Leading pension academics in the Netherlands have come up with a unified proposal for pension reform, aiming to bolster individual ownership rights yet preserve benefits of collective risk sharing, according to IPE’s sister publication Pensioen Pro.

The proposal provides for clear individual ownership rights, combined with the protection of collective risk sharing.

And because pension funds would no longer have to adhere to the nominal funding rate, schemes would be at liberty to offer tailored solutions matching the needs of their participants.

The academics – including internationally renowned pension thinkers from the Dutch regulator, a political activist and representatives of APG and PGGM – represent wildly diverging views and are frequently and publicly at odds on anything to do with pensions.

Rallying to the call of the think tank Netspar, they have drafted a compromise and have now entered their combined proposal as part of the ‘national pensions dialogue’ organised by the Department of Social Affairs and Labour.

The proposed new system features individual retirement accounts, while maintaining collective buffers – although not all of the report’s authors fully agreed on their use.

The guarantees that are typical of defined benefit arrangements are replaced by transparent information regarding the pension benefits that participants might expect – without the guarantees.

Individual retirement accounts would show each individual’s savings, including contributions and investment returns.

The individual accounts would also reflect any insurance premiums paid, such as disability insurance.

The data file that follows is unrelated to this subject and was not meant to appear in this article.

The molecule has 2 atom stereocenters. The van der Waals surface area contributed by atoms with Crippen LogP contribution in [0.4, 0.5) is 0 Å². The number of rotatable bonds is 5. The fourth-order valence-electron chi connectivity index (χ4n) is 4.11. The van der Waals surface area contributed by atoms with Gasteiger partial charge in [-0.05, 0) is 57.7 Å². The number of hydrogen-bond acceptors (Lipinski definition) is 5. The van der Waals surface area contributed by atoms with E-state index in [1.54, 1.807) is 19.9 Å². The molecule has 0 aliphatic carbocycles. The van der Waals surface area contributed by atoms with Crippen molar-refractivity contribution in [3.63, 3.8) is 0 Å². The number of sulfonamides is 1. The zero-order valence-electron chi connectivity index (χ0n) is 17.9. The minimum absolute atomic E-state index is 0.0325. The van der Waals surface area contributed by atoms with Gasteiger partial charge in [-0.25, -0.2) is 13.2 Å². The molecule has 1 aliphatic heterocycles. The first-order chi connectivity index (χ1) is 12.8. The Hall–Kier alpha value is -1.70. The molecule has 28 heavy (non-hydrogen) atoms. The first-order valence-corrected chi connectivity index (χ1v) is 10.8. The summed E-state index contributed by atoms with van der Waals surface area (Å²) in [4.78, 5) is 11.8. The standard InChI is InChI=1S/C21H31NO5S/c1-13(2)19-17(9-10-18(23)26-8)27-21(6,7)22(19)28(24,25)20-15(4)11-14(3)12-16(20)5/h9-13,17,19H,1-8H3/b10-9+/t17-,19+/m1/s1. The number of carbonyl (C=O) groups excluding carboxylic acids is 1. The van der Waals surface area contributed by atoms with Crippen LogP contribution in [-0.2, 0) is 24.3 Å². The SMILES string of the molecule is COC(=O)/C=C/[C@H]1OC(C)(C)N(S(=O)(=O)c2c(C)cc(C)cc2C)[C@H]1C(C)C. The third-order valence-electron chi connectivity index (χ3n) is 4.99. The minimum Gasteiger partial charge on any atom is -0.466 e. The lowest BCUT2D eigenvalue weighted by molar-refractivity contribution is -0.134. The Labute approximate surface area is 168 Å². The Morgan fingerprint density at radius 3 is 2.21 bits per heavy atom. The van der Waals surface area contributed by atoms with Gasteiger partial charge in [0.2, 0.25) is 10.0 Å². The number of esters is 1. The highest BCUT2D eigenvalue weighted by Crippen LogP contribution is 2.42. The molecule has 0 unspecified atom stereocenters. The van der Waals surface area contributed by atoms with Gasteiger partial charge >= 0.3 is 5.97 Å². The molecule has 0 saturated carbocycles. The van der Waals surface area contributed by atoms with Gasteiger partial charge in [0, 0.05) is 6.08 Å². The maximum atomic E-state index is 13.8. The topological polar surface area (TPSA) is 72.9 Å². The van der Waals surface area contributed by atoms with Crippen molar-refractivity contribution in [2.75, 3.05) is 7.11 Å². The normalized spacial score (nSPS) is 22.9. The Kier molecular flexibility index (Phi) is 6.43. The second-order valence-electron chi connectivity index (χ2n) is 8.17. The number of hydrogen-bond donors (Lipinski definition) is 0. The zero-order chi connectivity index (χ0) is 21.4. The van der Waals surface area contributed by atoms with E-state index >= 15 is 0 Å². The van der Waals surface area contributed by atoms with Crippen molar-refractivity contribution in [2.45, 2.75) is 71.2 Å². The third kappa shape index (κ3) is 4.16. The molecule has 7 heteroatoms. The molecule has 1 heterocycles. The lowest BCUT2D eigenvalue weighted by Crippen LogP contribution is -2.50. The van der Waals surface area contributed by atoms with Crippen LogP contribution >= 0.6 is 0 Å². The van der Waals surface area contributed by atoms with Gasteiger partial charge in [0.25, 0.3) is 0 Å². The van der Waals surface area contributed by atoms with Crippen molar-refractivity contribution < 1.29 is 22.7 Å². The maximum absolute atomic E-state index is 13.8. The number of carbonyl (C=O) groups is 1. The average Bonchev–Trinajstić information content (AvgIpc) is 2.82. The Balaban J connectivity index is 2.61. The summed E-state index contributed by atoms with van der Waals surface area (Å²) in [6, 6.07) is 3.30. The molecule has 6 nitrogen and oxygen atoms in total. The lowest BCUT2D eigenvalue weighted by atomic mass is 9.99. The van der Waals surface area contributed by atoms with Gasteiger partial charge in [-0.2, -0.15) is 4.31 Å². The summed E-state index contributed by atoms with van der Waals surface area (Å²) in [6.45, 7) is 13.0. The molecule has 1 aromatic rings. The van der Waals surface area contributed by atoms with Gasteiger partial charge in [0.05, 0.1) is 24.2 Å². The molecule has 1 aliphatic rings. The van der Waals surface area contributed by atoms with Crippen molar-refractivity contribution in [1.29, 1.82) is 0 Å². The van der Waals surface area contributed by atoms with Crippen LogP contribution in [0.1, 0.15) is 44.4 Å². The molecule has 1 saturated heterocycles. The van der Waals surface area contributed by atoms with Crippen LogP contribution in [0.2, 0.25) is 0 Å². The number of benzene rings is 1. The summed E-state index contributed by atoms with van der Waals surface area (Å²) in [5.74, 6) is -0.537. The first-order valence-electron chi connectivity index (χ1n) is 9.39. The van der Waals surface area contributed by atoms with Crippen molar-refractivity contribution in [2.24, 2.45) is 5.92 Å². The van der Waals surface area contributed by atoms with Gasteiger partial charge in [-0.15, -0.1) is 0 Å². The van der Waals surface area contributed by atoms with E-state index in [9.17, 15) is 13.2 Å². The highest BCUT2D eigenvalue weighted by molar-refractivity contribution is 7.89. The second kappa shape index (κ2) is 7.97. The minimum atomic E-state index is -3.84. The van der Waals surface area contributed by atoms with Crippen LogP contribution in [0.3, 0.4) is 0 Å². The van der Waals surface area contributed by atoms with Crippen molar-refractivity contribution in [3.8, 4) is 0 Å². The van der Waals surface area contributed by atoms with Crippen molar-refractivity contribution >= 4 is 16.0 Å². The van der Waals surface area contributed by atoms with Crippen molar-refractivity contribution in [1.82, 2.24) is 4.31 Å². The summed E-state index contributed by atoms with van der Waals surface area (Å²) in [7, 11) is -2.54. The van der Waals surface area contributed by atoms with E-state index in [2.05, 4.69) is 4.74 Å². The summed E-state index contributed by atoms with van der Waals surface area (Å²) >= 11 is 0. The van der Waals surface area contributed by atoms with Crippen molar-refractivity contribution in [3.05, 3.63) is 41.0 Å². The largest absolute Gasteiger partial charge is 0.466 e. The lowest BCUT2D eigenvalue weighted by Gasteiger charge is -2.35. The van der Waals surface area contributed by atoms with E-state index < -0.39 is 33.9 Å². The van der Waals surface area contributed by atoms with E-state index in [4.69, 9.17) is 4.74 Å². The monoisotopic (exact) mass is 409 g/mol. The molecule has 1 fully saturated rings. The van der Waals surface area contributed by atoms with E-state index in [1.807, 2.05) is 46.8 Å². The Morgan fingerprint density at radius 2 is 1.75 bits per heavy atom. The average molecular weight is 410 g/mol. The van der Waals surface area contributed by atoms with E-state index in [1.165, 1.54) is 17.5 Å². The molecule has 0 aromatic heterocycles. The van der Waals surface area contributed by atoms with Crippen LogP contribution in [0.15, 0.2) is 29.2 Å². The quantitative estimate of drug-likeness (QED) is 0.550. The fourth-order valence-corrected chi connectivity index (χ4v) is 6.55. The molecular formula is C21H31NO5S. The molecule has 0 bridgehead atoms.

Collective capital buffers would offer protection from market shocks.

The buffers would be funded during times of high investment returns, while participants would receive payments from the collective during times of negative investment returns.

Participants would replenish depleted buffers over time through ‘recovery contributions’, allowing shocks to be spread over generations.

Other collective features would be retained, including investing and benefits administration collectively to cut costs, but also the option for pension funds to decide which risks should be shared among participants.

Macro longevity risks and inflation risks might be shared, for instance, and, in extraordinary circumstances, pension fund trustee boards may be grated the authority to effect a wealth transfer.

The introduction of individual retirement accounts would in any case make absolutely transparent exactly how much these forms of solidarity would cost any individual participant.

Contribution levels would remain constant throughout a participant’s lifetime, while investments are to be tailored according to lifecycle principles, with the important option to continue allocating to risk-bearing investments after retirement.

Investments would be organised collectively for benefits of scale, but allowing for some individual choice, particularly with regards to risk profile.

Because pension funds are no longer bound by the need to maintain a set nominal funding rate, schemes would be able to cater to their participants’ investment needs.

However, schemes would work toward a target benefit level.

Premium contribution levels would take expected returns into account.

Participants would be offered a choice in terms of benefits – receiving higher benefits initially and then tapering off, for instance.

During the payout phase, participants may buy annuities from the fund, while the fund itself invests to fund these annuities.

As the scheme remains invested in equities, the risk level will be a bit higher, so annuities are not 100% guaranteed.

Alternatively, participants may choose to pay out their own benefits from their individual account.

If they should die prematurely, their savings account will be absorbed by the collective, which uses the money to fund benefits for those who live longer than expected.

The academics have published their proposal ahead of a nationwide review of the existing pensions system.